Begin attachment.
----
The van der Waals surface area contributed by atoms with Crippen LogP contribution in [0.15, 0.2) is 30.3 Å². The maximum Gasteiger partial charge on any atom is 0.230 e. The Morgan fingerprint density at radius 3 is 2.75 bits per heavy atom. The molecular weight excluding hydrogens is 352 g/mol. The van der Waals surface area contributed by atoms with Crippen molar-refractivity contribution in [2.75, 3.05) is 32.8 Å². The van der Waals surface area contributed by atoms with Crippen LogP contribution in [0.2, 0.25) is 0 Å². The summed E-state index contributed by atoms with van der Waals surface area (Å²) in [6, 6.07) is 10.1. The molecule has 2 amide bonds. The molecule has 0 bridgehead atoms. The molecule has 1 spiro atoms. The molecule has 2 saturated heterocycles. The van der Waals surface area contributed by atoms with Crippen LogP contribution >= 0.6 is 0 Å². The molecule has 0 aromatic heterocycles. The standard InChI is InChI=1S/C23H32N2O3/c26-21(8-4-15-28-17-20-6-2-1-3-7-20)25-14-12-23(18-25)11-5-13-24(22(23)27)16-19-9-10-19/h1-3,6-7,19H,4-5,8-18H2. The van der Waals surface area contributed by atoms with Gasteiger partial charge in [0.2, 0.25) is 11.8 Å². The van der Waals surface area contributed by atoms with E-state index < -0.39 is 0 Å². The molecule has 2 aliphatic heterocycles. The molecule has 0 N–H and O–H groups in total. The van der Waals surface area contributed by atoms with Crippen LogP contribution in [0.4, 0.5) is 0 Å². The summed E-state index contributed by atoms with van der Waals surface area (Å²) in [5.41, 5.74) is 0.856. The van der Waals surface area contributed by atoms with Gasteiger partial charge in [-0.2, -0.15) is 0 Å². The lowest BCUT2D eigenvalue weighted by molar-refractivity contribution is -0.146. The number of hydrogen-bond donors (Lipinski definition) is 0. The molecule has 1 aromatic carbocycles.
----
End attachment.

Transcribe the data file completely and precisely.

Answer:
The van der Waals surface area contributed by atoms with Crippen LogP contribution in [0.15, 0.2) is 30.3 Å². The maximum Gasteiger partial charge on any atom is 0.230 e. The Morgan fingerprint density at radius 3 is 2.75 bits per heavy atom. The molecular weight excluding hydrogens is 352 g/mol. The van der Waals surface area contributed by atoms with Crippen molar-refractivity contribution in [2.75, 3.05) is 32.8 Å². The van der Waals surface area contributed by atoms with Crippen LogP contribution in [0.2, 0.25) is 0 Å². The summed E-state index contributed by atoms with van der Waals surface area (Å²) in [6, 6.07) is 10.1. The molecule has 2 amide bonds. The molecule has 0 bridgehead atoms. The molecule has 1 spiro atoms. The molecule has 2 saturated heterocycles. The van der Waals surface area contributed by atoms with Crippen LogP contribution >= 0.6 is 0 Å². The molecule has 0 aromatic heterocycles. The standard InChI is InChI=1S/C23H32N2O3/c26-21(8-4-15-28-17-20-6-2-1-3-7-20)25-14-12-23(18-25)11-5-13-24(22(23)27)16-19-9-10-19/h1-3,6-7,19H,4-5,8-18H2. The van der Waals surface area contributed by atoms with Gasteiger partial charge in [0.2, 0.25) is 11.8 Å². The van der Waals surface area contributed by atoms with E-state index < -0.39 is 0 Å². The molecule has 2 aliphatic heterocycles. The molecule has 0 N–H and O–H groups in total. The van der Waals surface area contributed by atoms with Crippen LogP contribution in [0.4, 0.5) is 0 Å². The summed E-state index contributed by atoms with van der Waals surface area (Å²) in [5.41, 5.74) is 0.856. The van der Waals surface area contributed by atoms with Gasteiger partial charge in [-0.2, -0.15) is 0 Å². The lowest BCUT2D eigenvalue weighted by molar-refractivity contribution is -0.146. The number of hydrogen-bond donors (Lipinski definition) is 0. The molecule has 1 aromatic carbocycles.